Positive Behaviourfor Learning

Positive Behaviour for Learning at The BSE (PBL)

Positive Behaviour for Learning (PBL) is a whole-school framework that promotes positive behaviour across a school and helps schools develop safe and supportive learning environments. Schools which implement the PBL framework make sure all students are explicitly taught the expected behaviours and establish clear and consistent boundaries.

Key Points

PBL is about promoting positive behaviour across the school to create a safe and supportive environment for every child.

How does it work?

The BSE have identified 4 positive expectations that everyone – students, teachers, staff and parents – are asked to follow. We communicate the behaviours needed to meet these expectations, when and where they should be used, and what they look and sound like, so everyone is aware of how they are expected to behave.

The BSE have chosen the following positive behaviour for learning expectations:

  • Be Respectful
  • Be Responsible
  • Work Together
  • Be Safe

Each expectation is linked to positive behaviours that are expected in all areas/aspects of school life. For example, ‘be respectful’ as one of our expectations, will link positive behaviours (or rules) to that expectation. The expectation and its associated behaviours are recorded something like this:

What happens in classrooms?

Teachers are encouraged to have between three and five rules in the classroom and to discuss them with students, including what each rule looks like and sounds like. The rules are displayed where the students can see them and are used to teach students the social and emotional skills they need to succeed at school.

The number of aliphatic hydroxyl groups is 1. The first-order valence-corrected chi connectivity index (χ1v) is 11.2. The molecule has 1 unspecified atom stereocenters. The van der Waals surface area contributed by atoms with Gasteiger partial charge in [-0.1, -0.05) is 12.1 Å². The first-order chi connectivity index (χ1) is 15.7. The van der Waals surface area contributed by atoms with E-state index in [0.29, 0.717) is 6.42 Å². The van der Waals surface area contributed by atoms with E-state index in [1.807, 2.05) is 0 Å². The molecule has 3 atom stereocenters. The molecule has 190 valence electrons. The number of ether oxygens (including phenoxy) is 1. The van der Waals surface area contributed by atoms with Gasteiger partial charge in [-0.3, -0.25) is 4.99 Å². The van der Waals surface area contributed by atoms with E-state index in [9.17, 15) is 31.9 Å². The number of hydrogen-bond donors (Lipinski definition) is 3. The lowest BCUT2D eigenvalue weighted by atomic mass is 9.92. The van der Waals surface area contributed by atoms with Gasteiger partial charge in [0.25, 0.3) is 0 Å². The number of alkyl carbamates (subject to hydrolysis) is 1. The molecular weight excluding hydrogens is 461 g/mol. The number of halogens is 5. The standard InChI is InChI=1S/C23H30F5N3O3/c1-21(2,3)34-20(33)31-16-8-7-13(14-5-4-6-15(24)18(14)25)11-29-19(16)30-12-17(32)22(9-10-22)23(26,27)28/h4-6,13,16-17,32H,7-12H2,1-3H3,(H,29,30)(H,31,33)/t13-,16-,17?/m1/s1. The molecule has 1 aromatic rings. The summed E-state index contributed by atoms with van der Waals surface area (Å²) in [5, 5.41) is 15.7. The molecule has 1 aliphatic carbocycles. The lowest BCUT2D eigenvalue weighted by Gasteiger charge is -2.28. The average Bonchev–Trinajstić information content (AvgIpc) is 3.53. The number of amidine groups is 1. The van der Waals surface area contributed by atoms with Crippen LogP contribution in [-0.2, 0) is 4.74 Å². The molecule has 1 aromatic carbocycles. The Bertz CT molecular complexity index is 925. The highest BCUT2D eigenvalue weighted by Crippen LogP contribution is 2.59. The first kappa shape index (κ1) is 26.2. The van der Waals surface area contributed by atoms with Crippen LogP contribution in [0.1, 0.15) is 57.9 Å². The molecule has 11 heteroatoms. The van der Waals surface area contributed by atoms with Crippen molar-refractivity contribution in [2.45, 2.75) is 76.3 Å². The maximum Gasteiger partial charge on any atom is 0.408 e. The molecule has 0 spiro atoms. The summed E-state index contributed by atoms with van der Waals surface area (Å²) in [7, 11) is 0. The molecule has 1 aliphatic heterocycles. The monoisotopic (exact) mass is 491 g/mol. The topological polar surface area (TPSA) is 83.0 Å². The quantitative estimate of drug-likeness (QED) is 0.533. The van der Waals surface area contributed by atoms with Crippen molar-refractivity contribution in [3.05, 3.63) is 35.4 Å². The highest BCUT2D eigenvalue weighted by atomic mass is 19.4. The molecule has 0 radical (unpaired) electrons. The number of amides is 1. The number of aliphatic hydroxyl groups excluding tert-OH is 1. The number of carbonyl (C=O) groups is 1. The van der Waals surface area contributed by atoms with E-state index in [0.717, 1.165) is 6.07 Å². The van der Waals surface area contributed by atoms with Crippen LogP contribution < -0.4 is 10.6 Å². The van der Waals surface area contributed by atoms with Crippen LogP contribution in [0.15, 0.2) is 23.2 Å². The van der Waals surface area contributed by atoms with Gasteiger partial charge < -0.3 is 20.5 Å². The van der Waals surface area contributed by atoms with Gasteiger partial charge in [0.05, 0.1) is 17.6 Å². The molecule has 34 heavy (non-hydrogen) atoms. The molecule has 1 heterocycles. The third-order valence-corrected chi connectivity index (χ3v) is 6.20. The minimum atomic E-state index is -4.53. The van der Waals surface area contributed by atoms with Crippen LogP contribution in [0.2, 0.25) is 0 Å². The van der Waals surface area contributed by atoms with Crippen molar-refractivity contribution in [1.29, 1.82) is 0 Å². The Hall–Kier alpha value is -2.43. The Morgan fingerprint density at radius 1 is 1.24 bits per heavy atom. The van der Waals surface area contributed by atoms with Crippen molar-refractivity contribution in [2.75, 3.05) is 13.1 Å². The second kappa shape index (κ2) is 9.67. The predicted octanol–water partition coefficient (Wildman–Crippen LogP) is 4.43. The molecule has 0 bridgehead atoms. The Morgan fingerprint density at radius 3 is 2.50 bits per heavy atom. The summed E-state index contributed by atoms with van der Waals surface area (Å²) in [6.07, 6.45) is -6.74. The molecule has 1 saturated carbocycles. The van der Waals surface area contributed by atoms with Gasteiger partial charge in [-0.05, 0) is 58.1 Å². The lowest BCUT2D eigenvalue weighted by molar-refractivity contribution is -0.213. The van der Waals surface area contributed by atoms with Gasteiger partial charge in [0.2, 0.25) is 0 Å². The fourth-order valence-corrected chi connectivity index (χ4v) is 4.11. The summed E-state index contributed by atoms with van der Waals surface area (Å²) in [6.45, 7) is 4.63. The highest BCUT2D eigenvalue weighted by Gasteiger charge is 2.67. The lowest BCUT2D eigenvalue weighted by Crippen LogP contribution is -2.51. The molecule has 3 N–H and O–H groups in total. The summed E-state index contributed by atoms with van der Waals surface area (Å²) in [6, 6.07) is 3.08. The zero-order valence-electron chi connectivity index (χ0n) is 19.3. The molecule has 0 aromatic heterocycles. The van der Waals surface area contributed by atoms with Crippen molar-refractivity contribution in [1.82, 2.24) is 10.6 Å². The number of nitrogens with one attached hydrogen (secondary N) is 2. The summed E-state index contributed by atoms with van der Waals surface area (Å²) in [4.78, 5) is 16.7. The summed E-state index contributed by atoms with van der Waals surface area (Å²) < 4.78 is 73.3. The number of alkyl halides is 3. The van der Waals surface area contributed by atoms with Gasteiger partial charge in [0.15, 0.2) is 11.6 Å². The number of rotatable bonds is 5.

Communicating positive behaviours

We use as many ways as possible in and outside the classroom to communicate the positive behaviours we expect. This includes posters in classrooms and corridors, discussions about positive behaviours in school assemblies, reminders on school signs and notice boards, and information about the positive behaviours in school newsletters.

Recognising positive behaviours

Teachers and school staff are encouraged to praise good behaviour. They might show their appreciation by:

  • giving high fives or a thumbs up
  • providing specific praise
  • awarding house points
  • allowing access to a preferred activity
  • earning special privileges
  • giving time with preferred adults or peers.

What happens when a student does not behave in a positive way?

Because we know that behaviour is learned, both parents and schools need to teach young people the skills they need, and give them positive feedback when they do the right thing. A small number of students will need some one-on-one support to help them learn the social and emotional skills they need. Generally, classroom teachers will provide feedback in private, in a calm way, and by being clear about the kind of positive behaviour they would like to see.

How do we know it works?

This positive approach to behaviour support leads to higher engagement among students, lower numbers of behaviour incidents, and higher school attendance. All of this helps create a safe and supportive learning environment for kids.

Schools and parents working together

The PBL approach brings together teachers, staff, students, and parents to develop a positive, safe and supportive learning environment. Everyone benefits when schools and parents engage in a positive and respectful way to support students.

Interested to join us